Where can I find a beta reader or critique partner? Without doubt, that’s the second most frequent question I receive from writers (right after where do I find a good editor?).
This can be a tough question to answer for the simple reason that a beta reader or critique partner isn’t someone you simply vet and hire, like you would a freelance editor. Rather, this is (ideally) a relationship you build, just as you would build any important friendship.
7 Things to Look for in a Beta Reader
There are several keys to finding the right beta reader (and it is important to find the right one). You want someone who:
1. Enjoys your genre.
2. Understands your intentions for your stories.
3. Likes your stories, in general.
4. Isn’t afraid to tell you what isn’t working.
5. Is an experienced reader and/or writer (both bring important insights to the table).
6. Is reliable and trustworthy.
7. You like–and who likes you in return.
In short, when you’re looking for beta readers, what you’re really looking for is “your kind of people.”
How to Find a Great Beta Reader
Where do you look for these peeps? Local writing groups sometimes offer possibilities. But the Internet is by far your greatest beta reader resource.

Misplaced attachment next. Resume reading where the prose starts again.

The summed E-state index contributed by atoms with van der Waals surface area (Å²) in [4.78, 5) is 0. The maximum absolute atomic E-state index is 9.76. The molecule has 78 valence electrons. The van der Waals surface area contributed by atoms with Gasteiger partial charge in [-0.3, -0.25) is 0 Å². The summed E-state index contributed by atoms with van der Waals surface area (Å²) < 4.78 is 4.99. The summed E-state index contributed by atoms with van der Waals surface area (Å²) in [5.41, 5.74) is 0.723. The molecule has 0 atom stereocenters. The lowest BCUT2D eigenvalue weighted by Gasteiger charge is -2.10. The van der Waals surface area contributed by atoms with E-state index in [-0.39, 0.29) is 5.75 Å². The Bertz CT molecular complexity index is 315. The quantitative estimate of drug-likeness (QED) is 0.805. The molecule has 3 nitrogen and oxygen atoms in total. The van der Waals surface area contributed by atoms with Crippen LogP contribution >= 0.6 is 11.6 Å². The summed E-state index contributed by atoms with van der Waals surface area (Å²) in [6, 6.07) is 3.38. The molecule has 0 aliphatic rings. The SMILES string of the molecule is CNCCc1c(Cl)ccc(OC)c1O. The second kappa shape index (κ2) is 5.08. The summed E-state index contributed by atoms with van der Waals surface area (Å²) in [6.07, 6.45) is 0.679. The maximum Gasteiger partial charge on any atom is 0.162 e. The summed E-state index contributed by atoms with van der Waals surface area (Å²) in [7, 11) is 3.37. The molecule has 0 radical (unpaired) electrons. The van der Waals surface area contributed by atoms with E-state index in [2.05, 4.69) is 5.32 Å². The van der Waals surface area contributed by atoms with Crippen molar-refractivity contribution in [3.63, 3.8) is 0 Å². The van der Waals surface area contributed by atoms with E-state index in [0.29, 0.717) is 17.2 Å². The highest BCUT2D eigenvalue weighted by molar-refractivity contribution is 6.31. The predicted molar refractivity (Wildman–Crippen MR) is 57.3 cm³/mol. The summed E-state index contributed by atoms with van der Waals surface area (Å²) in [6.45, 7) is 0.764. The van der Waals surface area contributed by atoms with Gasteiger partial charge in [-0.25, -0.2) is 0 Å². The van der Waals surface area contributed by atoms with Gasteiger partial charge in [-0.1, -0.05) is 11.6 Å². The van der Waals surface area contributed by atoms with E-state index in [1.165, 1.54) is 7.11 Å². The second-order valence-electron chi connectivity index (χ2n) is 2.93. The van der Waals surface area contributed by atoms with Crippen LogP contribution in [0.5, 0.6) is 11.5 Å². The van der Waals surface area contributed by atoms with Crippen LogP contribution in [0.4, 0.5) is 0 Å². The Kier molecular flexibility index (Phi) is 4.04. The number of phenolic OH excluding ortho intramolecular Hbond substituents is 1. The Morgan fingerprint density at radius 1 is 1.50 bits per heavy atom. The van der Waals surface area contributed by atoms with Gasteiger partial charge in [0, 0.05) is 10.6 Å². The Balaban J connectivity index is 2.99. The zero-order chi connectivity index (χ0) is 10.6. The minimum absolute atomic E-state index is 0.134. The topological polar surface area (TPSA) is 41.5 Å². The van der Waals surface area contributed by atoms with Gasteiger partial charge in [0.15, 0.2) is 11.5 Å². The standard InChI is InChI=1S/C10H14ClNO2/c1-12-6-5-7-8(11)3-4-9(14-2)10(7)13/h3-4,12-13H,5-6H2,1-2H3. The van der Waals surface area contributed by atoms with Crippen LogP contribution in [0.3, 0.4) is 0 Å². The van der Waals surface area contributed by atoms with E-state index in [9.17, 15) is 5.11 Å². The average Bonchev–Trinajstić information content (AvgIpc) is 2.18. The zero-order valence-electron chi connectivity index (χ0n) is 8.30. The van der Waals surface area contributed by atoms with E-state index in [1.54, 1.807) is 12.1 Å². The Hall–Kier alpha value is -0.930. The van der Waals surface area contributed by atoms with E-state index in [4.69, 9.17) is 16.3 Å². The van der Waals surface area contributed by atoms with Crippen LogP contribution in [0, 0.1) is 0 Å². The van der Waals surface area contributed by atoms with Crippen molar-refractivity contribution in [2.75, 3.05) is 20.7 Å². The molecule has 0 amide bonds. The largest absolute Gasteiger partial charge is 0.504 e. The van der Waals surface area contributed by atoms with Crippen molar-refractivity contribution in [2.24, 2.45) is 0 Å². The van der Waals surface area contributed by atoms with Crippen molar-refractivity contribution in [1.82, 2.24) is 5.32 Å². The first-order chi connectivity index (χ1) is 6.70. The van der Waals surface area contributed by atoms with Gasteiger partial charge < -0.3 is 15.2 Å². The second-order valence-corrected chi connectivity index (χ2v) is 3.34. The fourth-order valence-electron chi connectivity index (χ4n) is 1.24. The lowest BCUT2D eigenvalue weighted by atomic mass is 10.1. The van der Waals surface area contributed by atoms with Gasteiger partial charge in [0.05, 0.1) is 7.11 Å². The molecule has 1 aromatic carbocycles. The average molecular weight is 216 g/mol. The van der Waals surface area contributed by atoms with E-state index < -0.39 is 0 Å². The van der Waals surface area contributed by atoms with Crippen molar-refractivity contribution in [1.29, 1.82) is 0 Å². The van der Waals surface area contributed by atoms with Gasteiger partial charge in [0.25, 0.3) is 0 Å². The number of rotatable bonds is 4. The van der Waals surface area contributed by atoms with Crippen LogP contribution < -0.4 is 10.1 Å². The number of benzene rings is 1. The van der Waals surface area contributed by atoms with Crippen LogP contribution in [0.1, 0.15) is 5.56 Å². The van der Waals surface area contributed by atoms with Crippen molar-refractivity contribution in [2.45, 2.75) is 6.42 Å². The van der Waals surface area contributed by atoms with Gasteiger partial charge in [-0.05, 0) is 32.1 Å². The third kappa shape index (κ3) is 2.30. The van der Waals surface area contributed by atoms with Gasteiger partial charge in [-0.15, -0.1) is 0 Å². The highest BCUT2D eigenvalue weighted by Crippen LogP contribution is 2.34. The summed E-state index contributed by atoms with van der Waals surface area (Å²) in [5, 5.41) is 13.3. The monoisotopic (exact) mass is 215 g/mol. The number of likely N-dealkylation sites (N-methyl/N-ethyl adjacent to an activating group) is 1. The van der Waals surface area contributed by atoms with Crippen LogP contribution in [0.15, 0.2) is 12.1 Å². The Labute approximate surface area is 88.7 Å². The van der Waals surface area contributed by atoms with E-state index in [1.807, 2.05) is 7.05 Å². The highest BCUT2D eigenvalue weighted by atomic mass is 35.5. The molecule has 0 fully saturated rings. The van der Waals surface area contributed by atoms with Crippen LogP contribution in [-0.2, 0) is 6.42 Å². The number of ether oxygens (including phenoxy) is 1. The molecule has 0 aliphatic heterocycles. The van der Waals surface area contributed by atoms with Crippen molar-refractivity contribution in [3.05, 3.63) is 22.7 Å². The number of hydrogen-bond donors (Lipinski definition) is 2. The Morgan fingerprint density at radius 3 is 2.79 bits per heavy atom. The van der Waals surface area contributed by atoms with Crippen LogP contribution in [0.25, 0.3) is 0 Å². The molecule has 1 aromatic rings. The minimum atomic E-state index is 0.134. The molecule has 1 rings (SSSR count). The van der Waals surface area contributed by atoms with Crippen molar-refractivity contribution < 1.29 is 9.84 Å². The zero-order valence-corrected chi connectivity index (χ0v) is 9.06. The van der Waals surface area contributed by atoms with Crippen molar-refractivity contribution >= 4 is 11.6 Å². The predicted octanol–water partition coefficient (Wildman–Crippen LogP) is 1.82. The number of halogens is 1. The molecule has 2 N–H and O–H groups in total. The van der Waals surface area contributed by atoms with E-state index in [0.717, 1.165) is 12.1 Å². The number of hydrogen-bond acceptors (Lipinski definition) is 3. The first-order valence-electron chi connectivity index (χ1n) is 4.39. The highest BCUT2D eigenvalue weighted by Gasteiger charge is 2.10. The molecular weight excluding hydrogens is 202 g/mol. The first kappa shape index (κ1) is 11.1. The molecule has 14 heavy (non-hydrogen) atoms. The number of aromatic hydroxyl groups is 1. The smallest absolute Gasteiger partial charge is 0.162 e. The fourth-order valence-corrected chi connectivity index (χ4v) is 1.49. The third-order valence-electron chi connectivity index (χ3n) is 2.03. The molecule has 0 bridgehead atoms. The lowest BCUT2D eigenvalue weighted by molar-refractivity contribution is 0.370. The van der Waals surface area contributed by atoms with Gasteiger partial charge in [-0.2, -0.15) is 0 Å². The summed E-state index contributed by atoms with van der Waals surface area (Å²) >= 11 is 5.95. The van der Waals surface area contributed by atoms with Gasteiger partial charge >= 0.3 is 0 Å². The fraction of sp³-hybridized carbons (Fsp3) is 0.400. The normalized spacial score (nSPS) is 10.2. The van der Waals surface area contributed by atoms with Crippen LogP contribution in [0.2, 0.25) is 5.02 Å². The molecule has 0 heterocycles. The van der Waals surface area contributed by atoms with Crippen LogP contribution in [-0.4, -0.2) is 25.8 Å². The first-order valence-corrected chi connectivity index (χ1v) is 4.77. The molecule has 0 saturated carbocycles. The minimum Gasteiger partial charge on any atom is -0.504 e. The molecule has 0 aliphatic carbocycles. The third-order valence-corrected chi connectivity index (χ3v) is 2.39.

Honestly, my best advice is to simply go where writers go (Twitter, Facebook, writing blogs, writing forums) and start making connections. When you find someone who you feel will be a good fit, offer to trade critiques. Eventually, the right person or people will rise to the top (and when they do, make sure you treat them right).
Still, that’s not the kind of answer most writers want. It is, after all, kinda vague–and there’s a lot of time and a little bit of luck involved. So I decided to take this whole game up a notch. I conducted an informal poll (via my daily Writing Question of the Day–#WQOTD–on Facebook and Twitter)
Writing Question of the Day: Is there an online community you would recommend for finding beta readers and soliciting critiques? #WQOTD
— K.M. Weiland (@KMWeiland) February 18, 2016
Following is the list of responses I received, in alphabetical order.
Top Recommended Beta Reader and Critique Groups for Writers
Now What Do You Do?
The only one of these sites with which I have any personal experience is Christian Writers, and that was many years ago. You’ll need to do some research (aka, poking around) to discover which site is the right fit for you. Some of the Facebook groups are invitation-only, so if they interest you, you’ll need to submit your application for approval.
Remember, finding a good beta reader is often as much about being a good beta reader yourself as it is anything else. Be prepared to give generously, use wisdom in selecting appropriate groups and partners, and take advantage of this resource to help you polish your writing to the next level.